#1
May409, 06:04 PM

P: 216

What exactly is bending of space? Does space bend from position x to position y? If so, what do we call whatever is there in position x (after the bend)? And what was there at position y, before the bend?




#2
May509, 03:43 AM

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Threedimensional space isn't part of a fourdimensional space. It doesn't "bend" in or through a fourth dimension … it only changes its own geometry (curvature). 



#3
May509, 04:11 AM

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#4
May509, 04:42 AM

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Bending of spaceThere is no 4D space. 



#5
May509, 05:44 AM

P: 478

Hi there,
An example might actually enlighten you on this subject. Everyone knows that light (photons) travel in a straight line. Ok, nothing so bad up to now. If this light would pass next to a very massive object (super massive star or black hole), the gravitational pull of this object would also affect the light ray trajectory. Therefore, we call it space bending, just because light follows the curvature of space. Hope this helps a bit. Cheers 



#6
May509, 05:54 AM

P: 3,543

You can also embed a intrinsically curved manifold into a flat higher dimensional manifold to visualize the distorted distances: http://www.physics.ucla.edu/demoweb/...spacetime.html 



#7
May709, 05:28 PM

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#8
May709, 05:46 PM

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It "knows" it's curved/distorted because it uses its own ruler and finds that (for example) the ratio circumference/diameter of a circle is not π. Curvature is an intrinsic property of a space … that means that no outside measurement is required … the space itself "knows" about its own curvature. 



#9
May709, 06:04 PM

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Teeril,
you need some maths to understand intrinsic curvature. You know from that in a 3d Euclidean space the change in distance between two points is given by [tex]ds^2=dx^2+dy^2+dz^2[/tex], coordinates are x,y,z. This is a 'flat' space because the dx^2, dy^2 and dz^2 terms have coefficients that are independent of position. The distances on the surface of a sphere are given by [tex]ds^2=r^2\sin^2(\theta)d\phi^2+r^2d\theta^2[/tex], coordinates phi and theta ( r is constant). This 2D space is curved. As A.T. has said, it's because of distorted distances.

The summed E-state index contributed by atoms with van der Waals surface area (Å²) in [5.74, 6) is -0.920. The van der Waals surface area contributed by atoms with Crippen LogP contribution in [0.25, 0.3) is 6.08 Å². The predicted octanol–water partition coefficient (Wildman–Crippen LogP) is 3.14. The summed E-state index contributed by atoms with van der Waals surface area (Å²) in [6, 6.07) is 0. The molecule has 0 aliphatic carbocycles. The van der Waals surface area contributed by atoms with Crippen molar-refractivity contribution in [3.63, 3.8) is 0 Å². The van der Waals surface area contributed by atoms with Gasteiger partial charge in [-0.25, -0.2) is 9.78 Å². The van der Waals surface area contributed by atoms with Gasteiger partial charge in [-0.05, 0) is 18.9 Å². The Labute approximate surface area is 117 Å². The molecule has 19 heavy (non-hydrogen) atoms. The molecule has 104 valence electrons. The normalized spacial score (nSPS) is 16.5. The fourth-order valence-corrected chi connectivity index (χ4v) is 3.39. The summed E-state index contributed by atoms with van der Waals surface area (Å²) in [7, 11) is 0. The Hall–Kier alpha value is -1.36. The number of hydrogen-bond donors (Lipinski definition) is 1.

#10
May709, 06:30 PM

P: 884

For the bending of space only, the old analogy of the ball on a rubber sheet works fairly well. In fact, if only consider motion in a plane, the curvature of space around a spherically symmetric, stationary body can be visualized as a Flamm paraboloid embedded in 3 space.
http://en.wikipedia.org/wiki/Schwarz...27s_paraboloid This can be used to compute the spatial contribution to the precession of the perihelion of Mercury. Rindler's book does a good job describing this. The curvature of time contributes the other half to the bending. 



#11
May709, 07:09 PM

P: 216

This is my analogy. Please tell me if it makes any sense.
Let's say, I have a rope of known length l and both the end's coordinates (x1, y1, z1) and (x2, y2, z2). With coordinate (x1, y1, z1) as the center and radius l, I construct a sphere. If the coordinate (x2, y2, z2) is part of the sphere, I can confirm the rope is not curved. If not, the rope is curved. (the (x2, y2, z2) must be always inside the sphere; I cannot think of a possibility (x2, y2, z2) is outside the sphere). What I do not understand, why light has to bend if there's no space? 


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